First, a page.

The C.A.M. Report
Complementary and Alternative Medicine: Fair, Balanced, and to the Point
  • About this web log

    This blog is intended as an objective and dispassionate source of information on the latest CAM research. Since my background is in pharmacy and allopathic medicine, I view all CAM as advancing through the development pipeline to eventually become integrated into mainstream medical practice. Some will succeed while others fail. But all are treated fairly here.

  • About the author

    John Russo, Jr., PharmD, is president of The MedCom Resource, Inc. Previously, he was senior vice president of medical communications at, a complementary and alternative medicine website.

  • Common sense considerations

    The material on this weblog is for informational purposes. It is not medical advice or counsel. Be smart, consult your health professional before using CAM.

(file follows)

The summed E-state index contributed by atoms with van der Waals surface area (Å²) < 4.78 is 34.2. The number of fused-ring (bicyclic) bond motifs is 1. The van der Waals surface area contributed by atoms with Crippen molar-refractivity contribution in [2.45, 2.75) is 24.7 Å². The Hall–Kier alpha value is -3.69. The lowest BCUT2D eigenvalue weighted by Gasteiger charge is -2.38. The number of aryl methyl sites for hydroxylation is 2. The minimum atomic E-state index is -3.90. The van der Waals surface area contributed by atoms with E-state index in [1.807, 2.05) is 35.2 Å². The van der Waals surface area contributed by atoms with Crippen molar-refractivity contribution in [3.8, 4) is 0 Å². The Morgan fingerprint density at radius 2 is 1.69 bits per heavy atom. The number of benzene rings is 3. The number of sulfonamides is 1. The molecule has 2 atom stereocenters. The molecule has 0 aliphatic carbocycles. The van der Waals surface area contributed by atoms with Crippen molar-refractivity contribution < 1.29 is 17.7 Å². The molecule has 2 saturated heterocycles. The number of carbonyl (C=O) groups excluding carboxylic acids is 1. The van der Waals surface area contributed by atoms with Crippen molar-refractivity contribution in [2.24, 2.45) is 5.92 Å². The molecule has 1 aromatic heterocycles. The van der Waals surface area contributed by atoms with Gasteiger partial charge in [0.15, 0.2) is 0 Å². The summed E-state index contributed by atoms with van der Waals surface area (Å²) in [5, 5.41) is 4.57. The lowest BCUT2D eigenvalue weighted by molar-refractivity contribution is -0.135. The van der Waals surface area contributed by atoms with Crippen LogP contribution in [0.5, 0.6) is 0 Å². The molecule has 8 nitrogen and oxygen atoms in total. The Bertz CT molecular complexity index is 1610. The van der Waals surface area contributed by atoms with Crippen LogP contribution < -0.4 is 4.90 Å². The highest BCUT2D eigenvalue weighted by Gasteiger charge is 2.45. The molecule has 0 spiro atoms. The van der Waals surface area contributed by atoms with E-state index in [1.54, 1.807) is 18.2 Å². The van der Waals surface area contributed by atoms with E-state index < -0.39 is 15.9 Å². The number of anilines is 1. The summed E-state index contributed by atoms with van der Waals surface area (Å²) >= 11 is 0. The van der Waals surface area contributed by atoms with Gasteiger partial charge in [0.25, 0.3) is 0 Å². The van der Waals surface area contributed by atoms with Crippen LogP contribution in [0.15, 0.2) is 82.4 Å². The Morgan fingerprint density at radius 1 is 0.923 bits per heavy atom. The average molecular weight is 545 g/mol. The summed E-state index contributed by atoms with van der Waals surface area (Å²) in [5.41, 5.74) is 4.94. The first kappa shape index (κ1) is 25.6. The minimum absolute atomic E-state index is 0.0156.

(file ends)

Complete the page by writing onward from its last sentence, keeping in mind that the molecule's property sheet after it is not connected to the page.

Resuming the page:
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    If you found the information here helpful, please consider supporting this site.If you found the information here helpful, please consider supporting this site.

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  • Recent Comments

    When is black cohosh not black cohosh?

    This site has stated that the evidence for using black cohosh to treat the symptoms of menopause is disappointing.

    A study in the Journal of Agricultural & Food Chemistry suggests that one reason might be related to the lack of manufacturing standards in the production of this product, which leads to significant variability in the contents of different brands.

    Among 11 brands tested, 3 contained an Asian adulterant (Asian Actaea) instead of black cohosh, and 1 contained both genuine black cohosh and the adulterant. For the products containing only black cohosh, there was significant product-to-product variability.

    The bottom line?

    There are 18 species of Asian Acetaea. Adulteration of black cohosh products with the less costly Chinese Actaea species has be recognized by the American herb industry for more than a decade. For example, in 2005 the AHPA added the Asian Actaea species to its list of potential botanical adulterants.

    This problem is not confined to black cohosh. Adulteration is a chronic problem in the herbal supplement industry, as discussed here, here, and here.

    7/16/06 10:17 JR; Updated 6/18/15 JR

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